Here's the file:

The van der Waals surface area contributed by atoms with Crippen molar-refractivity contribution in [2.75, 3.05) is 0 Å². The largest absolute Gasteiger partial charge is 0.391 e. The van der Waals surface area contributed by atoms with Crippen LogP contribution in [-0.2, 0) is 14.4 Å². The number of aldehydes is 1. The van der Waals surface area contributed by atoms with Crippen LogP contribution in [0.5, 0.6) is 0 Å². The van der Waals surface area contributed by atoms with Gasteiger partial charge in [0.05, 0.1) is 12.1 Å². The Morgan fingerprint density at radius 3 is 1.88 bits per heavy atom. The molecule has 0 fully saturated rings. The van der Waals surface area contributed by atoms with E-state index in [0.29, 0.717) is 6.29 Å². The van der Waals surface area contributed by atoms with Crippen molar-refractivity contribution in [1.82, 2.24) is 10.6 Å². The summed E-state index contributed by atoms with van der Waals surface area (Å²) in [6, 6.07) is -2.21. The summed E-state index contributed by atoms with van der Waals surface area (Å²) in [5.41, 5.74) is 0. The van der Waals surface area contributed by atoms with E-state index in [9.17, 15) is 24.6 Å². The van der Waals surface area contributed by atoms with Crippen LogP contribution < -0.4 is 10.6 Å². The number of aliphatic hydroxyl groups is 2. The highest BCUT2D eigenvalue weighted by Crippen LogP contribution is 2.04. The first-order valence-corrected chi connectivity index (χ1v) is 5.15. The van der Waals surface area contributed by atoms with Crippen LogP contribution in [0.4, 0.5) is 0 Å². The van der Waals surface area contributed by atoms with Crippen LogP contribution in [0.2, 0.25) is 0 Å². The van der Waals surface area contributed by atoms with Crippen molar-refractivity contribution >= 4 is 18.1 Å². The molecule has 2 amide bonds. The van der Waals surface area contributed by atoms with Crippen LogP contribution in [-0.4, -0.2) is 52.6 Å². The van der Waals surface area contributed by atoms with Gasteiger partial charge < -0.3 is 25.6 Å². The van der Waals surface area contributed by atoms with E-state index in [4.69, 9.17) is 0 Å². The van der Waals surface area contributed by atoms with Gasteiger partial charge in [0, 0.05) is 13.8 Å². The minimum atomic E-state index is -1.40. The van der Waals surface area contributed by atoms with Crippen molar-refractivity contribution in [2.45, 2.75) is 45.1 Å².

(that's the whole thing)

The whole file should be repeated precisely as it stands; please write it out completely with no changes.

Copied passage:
The van der Waals surface area contributed by atoms with Crippen molar-refractivity contribution in [2.75, 3.05) is 0 Å². The largest absolute Gasteiger partial charge is 0.391 e. The van der Waals surface area contributed by atoms with Crippen LogP contribution in [-0.2, 0) is 14.4 Å². The number of aldehydes is 1. The van der Waals surface area contributed by atoms with Crippen LogP contribution in [0.5, 0.6) is 0 Å². The van der Waals surface area contributed by atoms with Gasteiger partial charge in [0.05, 0.1) is 12.1 Å². The Morgan fingerprint density at radius 3 is 1.88 bits per heavy atom. The molecule has 0 fully saturated rings. The van der Waals surface area contributed by atoms with E-state index in [0.29, 0.717) is 6.29 Å². The van der Waals surface area contributed by atoms with Crippen molar-refractivity contribution in [1.82, 2.24) is 10.6 Å². The summed E-state index contributed by atoms with van der Waals surface area (Å²) in [6, 6.07) is -2.21. The summed E-state index contributed by atoms with van der Waals surface area (Å²) in [5.41, 5.74) is 0. The van der Waals surface area contributed by atoms with E-state index in [9.17, 15) is 24.6 Å². The van der Waals surface area contributed by atoms with Crippen LogP contribution < -0.4 is 10.6 Å². The number of aliphatic hydroxyl groups is 2. The highest BCUT2D eigenvalue weighted by Crippen LogP contribution is 2.04. The first-order valence-corrected chi connectivity index (χ1v) is 5.15. The van der Waals surface area contributed by atoms with Crippen LogP contribution in [0.4, 0.5) is 0 Å². The van der Waals surface area contributed by atoms with Crippen LogP contribution in [0.2, 0.25) is 0 Å². The van der Waals surface area contributed by atoms with Crippen molar-refractivity contribution >= 4 is 18.1 Å². The molecule has 2 amide bonds. The van der Waals surface area contributed by atoms with Crippen LogP contribution in [-0.4, -0.2) is 52.6 Å². The van der Waals surface area contributed by atoms with Gasteiger partial charge < -0.3 is 25.6 Å². The van der Waals surface area contributed by atoms with E-state index in [4.69, 9.17) is 0 Å². The van der Waals surface area contributed by atoms with Gasteiger partial charge in [0, 0.05) is 13.8 Å². The minimum atomic E-state index is -1.40. The van der Waals surface area contributed by atoms with Crippen molar-refractivity contribution in [2.45, 2.75) is 45.1 Å².